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Seemingly easy mechanics problem (constant acceleration)

  1. Aug 31, 2013 #1
    1. The problem statement, all variables and given/known data
    A jet plane comes in for a landing with a speed of
    100 m/s, and its acceleration can have a maximum magnitude
    of 5.00 m/s^2 as it comes to rest. (a) From the
    instant the plane touches the runway, what is the minimum
    time interval needed before it can come to rest?


    2. Relevant equations
    Kinematics I suppose, but I'm trying to solve it with just calculus.


    3. The attempt at a solution

    So my idea was that if the acceleration is constant at -5m/s^2 then I should be able to take the integral of this and get the velocity function. So what I end up with is

    v(t) = - 5/2 (t^2) + 100

    Solve for v(t) = 0 etc.

    But the answer is wrong. It's supposed to be 20s.

    Where is my logic flawed?
     
  2. jcsd
  3. Aug 31, 2013 #2

    NascentOxygen

    User Avatar

    Staff: Mentor

    Check where that power of 2 came from.

    You should know a family of constant acceleration formulae, including
    v = u + at
     
  4. Aug 31, 2013 #3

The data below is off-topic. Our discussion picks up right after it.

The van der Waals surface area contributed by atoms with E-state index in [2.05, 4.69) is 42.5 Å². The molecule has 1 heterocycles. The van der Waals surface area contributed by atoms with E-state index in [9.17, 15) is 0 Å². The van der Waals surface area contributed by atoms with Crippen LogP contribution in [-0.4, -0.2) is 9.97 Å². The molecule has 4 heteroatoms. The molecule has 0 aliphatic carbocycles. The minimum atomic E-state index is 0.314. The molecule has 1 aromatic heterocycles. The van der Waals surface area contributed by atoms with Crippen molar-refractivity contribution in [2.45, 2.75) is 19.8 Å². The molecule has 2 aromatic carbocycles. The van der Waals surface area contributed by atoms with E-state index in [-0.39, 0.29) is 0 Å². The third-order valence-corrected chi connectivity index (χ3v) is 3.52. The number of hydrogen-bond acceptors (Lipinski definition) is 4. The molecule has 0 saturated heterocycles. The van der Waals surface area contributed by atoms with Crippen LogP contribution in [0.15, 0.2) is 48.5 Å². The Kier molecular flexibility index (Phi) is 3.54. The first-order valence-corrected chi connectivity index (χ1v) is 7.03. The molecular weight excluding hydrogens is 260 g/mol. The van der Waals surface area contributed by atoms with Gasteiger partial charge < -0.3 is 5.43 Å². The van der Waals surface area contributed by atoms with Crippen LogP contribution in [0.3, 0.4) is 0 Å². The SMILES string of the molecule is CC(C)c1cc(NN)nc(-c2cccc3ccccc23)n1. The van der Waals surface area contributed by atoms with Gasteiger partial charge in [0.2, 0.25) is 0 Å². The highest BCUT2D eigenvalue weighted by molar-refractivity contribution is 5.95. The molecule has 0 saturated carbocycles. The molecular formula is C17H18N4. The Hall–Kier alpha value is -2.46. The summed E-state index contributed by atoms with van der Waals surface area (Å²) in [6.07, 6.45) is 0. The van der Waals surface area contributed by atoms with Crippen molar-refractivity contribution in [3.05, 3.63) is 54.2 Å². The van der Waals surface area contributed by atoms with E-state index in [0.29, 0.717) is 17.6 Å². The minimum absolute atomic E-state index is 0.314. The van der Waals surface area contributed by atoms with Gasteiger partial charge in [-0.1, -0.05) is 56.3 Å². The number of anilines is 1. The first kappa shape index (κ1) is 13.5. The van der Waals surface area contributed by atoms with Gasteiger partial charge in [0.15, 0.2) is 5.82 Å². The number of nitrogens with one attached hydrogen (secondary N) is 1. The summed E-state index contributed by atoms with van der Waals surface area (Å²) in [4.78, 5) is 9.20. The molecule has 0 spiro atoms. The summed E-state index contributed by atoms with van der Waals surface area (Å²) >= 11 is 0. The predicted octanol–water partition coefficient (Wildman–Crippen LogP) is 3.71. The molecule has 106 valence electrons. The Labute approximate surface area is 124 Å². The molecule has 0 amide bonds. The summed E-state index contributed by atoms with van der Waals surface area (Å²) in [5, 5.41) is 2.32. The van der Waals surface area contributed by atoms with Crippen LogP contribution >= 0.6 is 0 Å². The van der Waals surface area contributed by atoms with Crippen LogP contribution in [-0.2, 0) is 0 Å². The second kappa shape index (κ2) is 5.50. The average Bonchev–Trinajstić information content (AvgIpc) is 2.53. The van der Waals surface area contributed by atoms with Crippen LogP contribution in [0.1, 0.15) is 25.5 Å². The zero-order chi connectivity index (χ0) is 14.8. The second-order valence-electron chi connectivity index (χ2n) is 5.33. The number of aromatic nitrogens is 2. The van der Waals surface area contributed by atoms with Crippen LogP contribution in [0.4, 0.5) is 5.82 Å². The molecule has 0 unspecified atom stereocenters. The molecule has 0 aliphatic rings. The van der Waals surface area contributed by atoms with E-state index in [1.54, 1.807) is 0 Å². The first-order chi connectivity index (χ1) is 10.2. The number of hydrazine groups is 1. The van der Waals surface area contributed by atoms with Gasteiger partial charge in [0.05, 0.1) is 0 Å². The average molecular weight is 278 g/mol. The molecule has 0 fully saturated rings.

I made it up as I took the integral. I'm not sure what you're getting at here. What do you mean?
     
  5. Aug 31, 2013 #4
    There are a few equations in mechanics that are linear and deal with constant acceleration.

    V = u + at

    is one of them
    Where

    U is initial velocity
    V is final velocity
    a is acceleration
    t is time

    If you rearrange the formula, you can work out the time taken.
     
  6. Aug 31, 2013 #5
    With just calculus you just got wrong the formula of v. You have a= -2.5 . When you integrate that you have??? not t^2 obviously...
     
  7. Aug 31, 2013 #6
    That's the thing, I wasn't using the kinematic equations. It seems to me that I should be able to solve this using just calculus. My reasoning was that you can solve "gravity problems" that way. If you integrate -9.8t you get the velocity function for dropping something, -4.9t^2, correct?
    Then why doesn't this work?

    I integrated a= -5t not -2.5t^2.
     
  8. Aug 31, 2013 #7
    Yes when you integrate a = dv/dt = -5 !!! you get v = -5t + v0 (=100) not v= -(5/2)t +100. ;)
     
  9. Aug 31, 2013 #8

    Doc Al

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    Staff: Mentor

    The acceleration is -5, not -5t. It's constant.
     
  10. Aug 31, 2013 #9
    Ohhh my gosh! Of course! Thank you so much Doc Al, you saved my day. That makes complete sense.

    I lift my hat for you Sir!
     
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